By Patrick Hedlund
DNAinfo News Editor
MANHATTAN — A company that subcontracted with the Metropolitan Transportation Authority on a massive tunneling project was found to be associated with organized crime members, the New York Times reported.
New York Dirt, which had been hauling debris related to the MTA’s East Side Access project to extend the Long Island Railroad to Grand Central Terminal, has been prohibited from doing work in the city as a result of the findings by the city’s Business Integrity Commission.
Wiretaps and affidavits detailed a meeting between company officials and a mob figure who bragged about helping the company land a contract for another massive public works project, the Times reported.
The company’s owner denied the allegations, and a spokesperson for the MTA said a new subcontractor would be put on the project starting next month, the paper said.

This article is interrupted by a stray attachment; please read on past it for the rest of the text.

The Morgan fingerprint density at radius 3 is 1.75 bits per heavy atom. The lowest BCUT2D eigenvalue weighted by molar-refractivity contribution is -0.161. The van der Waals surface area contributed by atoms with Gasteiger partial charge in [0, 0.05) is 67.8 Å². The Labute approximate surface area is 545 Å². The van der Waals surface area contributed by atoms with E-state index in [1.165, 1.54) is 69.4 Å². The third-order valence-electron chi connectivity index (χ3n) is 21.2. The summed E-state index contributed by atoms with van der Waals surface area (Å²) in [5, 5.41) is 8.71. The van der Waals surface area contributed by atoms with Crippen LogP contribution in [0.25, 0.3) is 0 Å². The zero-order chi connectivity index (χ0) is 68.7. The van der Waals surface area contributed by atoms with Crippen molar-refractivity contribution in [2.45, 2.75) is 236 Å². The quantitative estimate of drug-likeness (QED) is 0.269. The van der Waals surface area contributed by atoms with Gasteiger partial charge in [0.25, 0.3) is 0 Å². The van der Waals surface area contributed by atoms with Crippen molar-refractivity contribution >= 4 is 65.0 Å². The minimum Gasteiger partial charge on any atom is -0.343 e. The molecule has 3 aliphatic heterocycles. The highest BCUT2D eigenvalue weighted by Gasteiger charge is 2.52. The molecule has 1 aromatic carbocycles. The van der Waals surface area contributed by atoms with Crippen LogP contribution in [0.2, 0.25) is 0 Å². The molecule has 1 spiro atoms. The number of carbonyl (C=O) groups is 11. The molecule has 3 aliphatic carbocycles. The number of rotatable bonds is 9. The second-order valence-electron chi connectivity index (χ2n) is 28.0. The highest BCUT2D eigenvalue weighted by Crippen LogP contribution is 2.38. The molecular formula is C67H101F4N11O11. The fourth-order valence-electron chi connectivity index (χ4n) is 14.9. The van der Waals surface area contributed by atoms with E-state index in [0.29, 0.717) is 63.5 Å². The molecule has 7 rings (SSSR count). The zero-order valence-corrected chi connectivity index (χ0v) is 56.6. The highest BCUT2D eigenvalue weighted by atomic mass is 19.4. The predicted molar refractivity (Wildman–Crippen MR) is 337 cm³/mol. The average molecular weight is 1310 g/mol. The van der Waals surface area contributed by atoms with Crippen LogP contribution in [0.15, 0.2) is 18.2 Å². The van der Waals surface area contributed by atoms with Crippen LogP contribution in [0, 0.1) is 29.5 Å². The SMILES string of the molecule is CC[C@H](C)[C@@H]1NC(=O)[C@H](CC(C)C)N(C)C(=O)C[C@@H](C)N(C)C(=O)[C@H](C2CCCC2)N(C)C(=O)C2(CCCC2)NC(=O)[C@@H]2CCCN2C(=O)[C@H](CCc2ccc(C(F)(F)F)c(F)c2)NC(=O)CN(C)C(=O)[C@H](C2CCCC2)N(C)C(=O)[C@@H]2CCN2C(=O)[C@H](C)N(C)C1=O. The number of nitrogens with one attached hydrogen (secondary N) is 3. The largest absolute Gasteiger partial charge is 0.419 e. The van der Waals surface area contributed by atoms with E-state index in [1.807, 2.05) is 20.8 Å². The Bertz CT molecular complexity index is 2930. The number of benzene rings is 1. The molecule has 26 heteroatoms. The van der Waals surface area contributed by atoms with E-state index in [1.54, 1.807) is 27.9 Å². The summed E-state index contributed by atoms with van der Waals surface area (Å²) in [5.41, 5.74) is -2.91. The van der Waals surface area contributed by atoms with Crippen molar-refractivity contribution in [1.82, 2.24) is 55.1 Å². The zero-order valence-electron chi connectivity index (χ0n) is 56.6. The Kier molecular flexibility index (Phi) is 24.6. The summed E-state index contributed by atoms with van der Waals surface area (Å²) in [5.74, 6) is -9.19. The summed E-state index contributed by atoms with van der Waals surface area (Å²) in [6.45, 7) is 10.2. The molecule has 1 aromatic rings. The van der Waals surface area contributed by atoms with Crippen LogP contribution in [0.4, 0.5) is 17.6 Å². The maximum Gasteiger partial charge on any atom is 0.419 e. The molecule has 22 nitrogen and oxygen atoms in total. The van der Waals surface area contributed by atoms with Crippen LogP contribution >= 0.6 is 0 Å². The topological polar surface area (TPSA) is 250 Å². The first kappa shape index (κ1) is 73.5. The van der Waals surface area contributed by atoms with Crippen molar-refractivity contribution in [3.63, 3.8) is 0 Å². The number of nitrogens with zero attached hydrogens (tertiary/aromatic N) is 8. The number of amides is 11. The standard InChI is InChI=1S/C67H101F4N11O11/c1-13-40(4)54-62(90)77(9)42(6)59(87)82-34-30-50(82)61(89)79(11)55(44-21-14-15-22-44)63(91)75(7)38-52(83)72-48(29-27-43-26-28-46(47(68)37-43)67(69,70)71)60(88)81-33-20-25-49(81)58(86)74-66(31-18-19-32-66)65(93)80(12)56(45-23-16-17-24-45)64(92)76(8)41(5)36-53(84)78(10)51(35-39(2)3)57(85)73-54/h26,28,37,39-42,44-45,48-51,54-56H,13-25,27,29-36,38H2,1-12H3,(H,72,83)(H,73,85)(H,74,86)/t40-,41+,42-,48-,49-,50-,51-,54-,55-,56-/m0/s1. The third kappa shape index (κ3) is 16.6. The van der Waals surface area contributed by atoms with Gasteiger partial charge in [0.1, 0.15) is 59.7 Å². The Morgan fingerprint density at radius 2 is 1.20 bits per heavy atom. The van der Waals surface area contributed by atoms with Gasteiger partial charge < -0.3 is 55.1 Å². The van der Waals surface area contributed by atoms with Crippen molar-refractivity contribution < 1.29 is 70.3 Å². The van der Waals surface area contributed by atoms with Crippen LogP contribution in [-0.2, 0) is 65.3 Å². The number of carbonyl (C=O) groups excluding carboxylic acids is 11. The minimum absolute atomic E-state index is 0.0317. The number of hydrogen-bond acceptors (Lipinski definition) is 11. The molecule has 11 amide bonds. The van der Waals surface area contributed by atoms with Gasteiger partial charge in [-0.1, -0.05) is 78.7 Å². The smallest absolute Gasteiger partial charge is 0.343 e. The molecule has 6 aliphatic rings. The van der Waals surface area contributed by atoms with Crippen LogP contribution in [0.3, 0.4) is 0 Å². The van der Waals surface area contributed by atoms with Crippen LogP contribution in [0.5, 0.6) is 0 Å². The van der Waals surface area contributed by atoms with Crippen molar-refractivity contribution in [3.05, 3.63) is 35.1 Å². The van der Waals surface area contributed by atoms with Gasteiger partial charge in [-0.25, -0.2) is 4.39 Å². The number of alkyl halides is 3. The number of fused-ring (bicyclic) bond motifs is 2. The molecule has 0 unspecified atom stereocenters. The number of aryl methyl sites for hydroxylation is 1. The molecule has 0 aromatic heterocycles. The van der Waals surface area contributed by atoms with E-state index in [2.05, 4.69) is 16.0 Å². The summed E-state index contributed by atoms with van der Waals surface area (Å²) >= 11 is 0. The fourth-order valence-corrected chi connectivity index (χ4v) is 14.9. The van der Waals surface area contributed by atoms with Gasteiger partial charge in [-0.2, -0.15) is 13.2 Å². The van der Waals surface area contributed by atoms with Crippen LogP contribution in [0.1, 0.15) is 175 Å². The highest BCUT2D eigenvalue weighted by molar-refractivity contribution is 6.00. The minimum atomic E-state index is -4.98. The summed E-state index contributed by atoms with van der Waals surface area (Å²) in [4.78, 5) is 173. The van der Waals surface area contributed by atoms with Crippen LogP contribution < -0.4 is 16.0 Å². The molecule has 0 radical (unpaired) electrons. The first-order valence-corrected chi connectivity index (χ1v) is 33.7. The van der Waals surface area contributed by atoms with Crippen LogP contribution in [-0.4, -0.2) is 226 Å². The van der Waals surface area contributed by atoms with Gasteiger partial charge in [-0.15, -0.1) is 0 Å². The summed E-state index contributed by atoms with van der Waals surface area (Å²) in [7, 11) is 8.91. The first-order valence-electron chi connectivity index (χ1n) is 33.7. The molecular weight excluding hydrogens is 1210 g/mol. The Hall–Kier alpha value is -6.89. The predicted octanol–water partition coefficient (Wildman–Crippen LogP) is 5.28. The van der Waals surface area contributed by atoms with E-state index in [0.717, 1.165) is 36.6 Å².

The issue creates questions over the cash-strapped MTA’s vetting of subcontractors, which handle more than half the authority’s jobs, in an industry that suffers from pervasive corruption, the Times reported.
New York Dirt’s owner fought the charges by noting he testified against the organized crime member he was accused of working with, but the Business Integrity Commission determined that the owner sought out the mobster out voluntarily, the paper said.